06 March - 08 May 2021



Alpher-Bethe-Gamow is a personal and artistic exploration of different ways in which creation can be analysed and understood.

The story of the exhibition is built around a scientific paper signed by three researchers, one of which is there as a pun. In their attempt to explain the Big Bang theory, Ralph Alpher and George Gamow published on the 1st of April 1948 the scientific paper titled The Origin of Chemical Elements. Hans Bethe is mentioned as an author of the paper by Gamow to create a pun on the Greek letters alpha, beta and gamma.

Mihai Plătică’s creative investigation of reality resembles in some ways a scientific research. Observation, data collection, analysis, experimentation are methods he uses to create his works. Primordial chemical elements such as hydrogen and helium form part of the exhibition’s narrative formula. Anodized niobium, vanadium foil, tritium isotopes visually accompany landscapes that reveal an enigmatic nature. A nature that silently vibrates between filters of light.

Ralph Alpher and George Gamow’s paper presents a mathematical model that can be used to calculate nuclear processes that could have taken place seconds after the primordial cosmic event, thus proving the validity of the Big Bang theory.  As scientists use formulas to control the relativity of research, Mihai Plătică uses photographic techniques to analyse reality’s relativity. In the process of applying these techniques, he continuously adjusts reality to generate new meanings.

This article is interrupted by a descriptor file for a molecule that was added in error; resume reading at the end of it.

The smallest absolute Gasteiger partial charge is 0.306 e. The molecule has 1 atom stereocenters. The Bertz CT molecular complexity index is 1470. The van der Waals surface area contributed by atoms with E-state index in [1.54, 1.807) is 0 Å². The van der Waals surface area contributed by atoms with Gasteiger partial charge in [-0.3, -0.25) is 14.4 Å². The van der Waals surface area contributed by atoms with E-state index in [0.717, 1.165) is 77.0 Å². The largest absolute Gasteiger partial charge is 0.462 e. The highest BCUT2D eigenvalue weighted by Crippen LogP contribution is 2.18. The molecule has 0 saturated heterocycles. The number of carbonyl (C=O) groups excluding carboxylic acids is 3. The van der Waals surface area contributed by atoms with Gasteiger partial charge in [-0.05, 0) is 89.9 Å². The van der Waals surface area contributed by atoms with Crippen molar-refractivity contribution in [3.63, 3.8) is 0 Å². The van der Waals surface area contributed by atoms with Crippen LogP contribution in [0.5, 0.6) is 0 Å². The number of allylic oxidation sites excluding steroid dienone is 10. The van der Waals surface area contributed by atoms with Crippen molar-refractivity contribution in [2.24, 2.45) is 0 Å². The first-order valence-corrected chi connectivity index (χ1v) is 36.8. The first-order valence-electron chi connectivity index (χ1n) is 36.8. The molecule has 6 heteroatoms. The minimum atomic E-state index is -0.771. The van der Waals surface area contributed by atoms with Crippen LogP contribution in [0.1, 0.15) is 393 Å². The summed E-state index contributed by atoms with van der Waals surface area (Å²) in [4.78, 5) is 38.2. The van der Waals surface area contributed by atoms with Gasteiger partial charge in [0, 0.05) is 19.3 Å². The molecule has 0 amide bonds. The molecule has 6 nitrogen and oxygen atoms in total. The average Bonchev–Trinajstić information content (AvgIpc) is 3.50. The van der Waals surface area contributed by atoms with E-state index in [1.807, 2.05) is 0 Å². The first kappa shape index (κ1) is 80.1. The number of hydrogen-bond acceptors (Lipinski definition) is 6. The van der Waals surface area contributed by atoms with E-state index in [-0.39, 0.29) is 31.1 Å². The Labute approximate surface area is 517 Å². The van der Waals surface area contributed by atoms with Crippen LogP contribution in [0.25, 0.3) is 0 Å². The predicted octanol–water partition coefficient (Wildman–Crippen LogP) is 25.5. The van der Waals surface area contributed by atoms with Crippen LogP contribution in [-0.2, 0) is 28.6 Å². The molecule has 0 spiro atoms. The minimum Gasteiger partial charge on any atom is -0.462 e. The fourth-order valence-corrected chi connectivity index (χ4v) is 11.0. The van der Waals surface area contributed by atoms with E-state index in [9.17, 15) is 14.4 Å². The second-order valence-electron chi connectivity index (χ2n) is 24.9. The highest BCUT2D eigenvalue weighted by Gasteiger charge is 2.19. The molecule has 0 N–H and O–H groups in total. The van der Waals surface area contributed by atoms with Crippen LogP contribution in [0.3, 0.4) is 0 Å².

The chromatic model RGB (red-green-blue), mainly used to represent images on electronic systems, maximizes informational content by minimizing the interpretation time. That’s why this model is applicable to different mediums, from photography to satellite imaging. When it comes to colour photography, these three colours are used in different combinations and quantities so that they represent reality through to the human eye’s capacity to perceive the visible light spectrum. In the case of scientific photography, the RGB model is applied to images so that scientists can visualize and categorize information that is registered by monochromatic satellite imagery.

Key components of the exhibition are natural landscapes explored through manipulation of the chromatic model. Whether they focus on the complexity of natural forces or the peculiarity of certain textures of elements found in nature, these works aim to question photography’s ability to capture the complexity of reality. The RGB model thus functions as a unique mediator between art and science, an exercise of visual remediation of the world.

Instead of imposing a certain narrative, the exhibition invites viewers to organically explore the spaces captured in the images. In the structure of the Alpher-Bethe-Gamow universe, reality is channeled and divided in a spectrum. By analysing it, one is able to discover the elements that this reality is composed of. A reality where Chromatic Waves are generated by Dynamic Storms. A Radiant Landscape is revealed at Moonset. Walled Plain and Underground Constellations await to be discovered. Monolithic structures (Wispy Columns) spatially fragment a reality whose past can be read in the Negative Acceleration of stars and whose future can be foreseen in a Silicon Crystal.

The objects that accompany the photographs – Sound Mirror, Silicon Crystal, Umbra Shape – function as cultural artefacts belonging to a world that awaits its reconstruction.

The works in this exhibition offer viewers access to a space that exists at the border between the perceptible and the susceptible. The final aim of playing with the filters of reality is to perceive creation through the eyes of a Bethe: as an intentionally coincidental presence.

 Text by Oana Stan

With the support of